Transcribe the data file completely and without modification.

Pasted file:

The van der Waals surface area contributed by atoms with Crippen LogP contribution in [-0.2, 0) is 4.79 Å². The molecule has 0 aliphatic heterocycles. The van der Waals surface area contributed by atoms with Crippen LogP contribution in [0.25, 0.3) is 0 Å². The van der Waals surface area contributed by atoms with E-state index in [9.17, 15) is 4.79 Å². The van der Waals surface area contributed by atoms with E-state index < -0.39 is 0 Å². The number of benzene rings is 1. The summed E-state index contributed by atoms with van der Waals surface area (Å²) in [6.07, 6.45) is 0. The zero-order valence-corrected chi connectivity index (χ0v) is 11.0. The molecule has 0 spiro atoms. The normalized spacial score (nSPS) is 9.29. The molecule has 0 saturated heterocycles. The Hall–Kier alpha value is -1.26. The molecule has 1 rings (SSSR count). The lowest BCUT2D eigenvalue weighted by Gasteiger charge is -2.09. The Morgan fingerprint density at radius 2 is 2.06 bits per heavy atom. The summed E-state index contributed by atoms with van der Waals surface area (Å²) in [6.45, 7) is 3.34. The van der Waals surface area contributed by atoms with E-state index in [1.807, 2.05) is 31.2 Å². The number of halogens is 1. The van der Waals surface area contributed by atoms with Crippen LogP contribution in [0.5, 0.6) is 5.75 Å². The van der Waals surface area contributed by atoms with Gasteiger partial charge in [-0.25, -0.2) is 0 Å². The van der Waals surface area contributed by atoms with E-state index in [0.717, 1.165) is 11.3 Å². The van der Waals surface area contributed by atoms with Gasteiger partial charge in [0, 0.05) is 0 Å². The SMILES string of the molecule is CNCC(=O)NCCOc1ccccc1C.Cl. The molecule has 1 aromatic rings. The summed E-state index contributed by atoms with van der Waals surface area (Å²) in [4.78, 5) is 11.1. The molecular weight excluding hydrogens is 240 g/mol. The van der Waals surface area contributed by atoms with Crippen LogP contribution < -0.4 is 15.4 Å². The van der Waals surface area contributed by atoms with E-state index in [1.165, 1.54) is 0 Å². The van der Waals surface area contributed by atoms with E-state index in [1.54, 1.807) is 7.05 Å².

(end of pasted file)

The van der Waals surface area contributed by atoms with Crippen LogP contribution in [-0.2, 0) is 4.79 Å². The molecule has 0 aliphatic heterocycles. The van der Waals surface area contributed by atoms with Crippen LogP contribution in [0.25, 0.3) is 0 Å². The van der Waals surface area contributed by atoms with E-state index in [9.17, 15) is 4.79 Å². The van der Waals surface area contributed by atoms with E-state index < -0.39 is 0 Å². The number of benzene rings is 1. The summed E-state index contributed by atoms with van der Waals surface area (Å²) in [6.07, 6.45) is 0. The zero-order valence-corrected chi connectivity index (χ0v) is 11.0. The molecule has 0 spiro atoms. The normalized spacial score (nSPS) is 9.29. The molecule has 0 saturated heterocycles. The Hall–Kier alpha value is -1.26. The molecule has 1 rings (SSSR count). The lowest BCUT2D eigenvalue weighted by Gasteiger charge is -2.09. The Morgan fingerprint density at radius 2 is 2.06 bits per heavy atom. The summed E-state index contributed by atoms with van der Waals surface area (Å²) in [6.45, 7) is 3.34. The van der Waals surface area contributed by atoms with E-state index in [1.807, 2.05) is 31.2 Å². The number of halogens is 1. The van der Waals surface area contributed by atoms with Crippen LogP contribution in [0.5, 0.6) is 5.75 Å². The van der Waals surface area contributed by atoms with Gasteiger partial charge in [-0.25, -0.2) is 0 Å². The van der Waals surface area contributed by atoms with E-state index in [0.717, 1.165) is 11.3 Å². The van der Waals surface area contributed by atoms with Gasteiger partial charge in [0, 0.05) is 0 Å². The SMILES string of the molecule is CNCC(=O)NCCOc1ccccc1C.Cl. The molecule has 1 aromatic rings. The summed E-state index contributed by atoms with van der Waals surface area (Å²) in [4.78, 5) is 11.1. The molecular weight excluding hydrogens is 240 g/mol. The van der Waals surface area contributed by atoms with Crippen LogP contribution < -0.4 is 15.4 Å². The van der Waals surface area contributed by atoms with E-state index in [1.165, 1.54) is 0 Å². The van der Waals surface area contributed by atoms with E-state index in [1.54, 1.807) is 7.05 Å².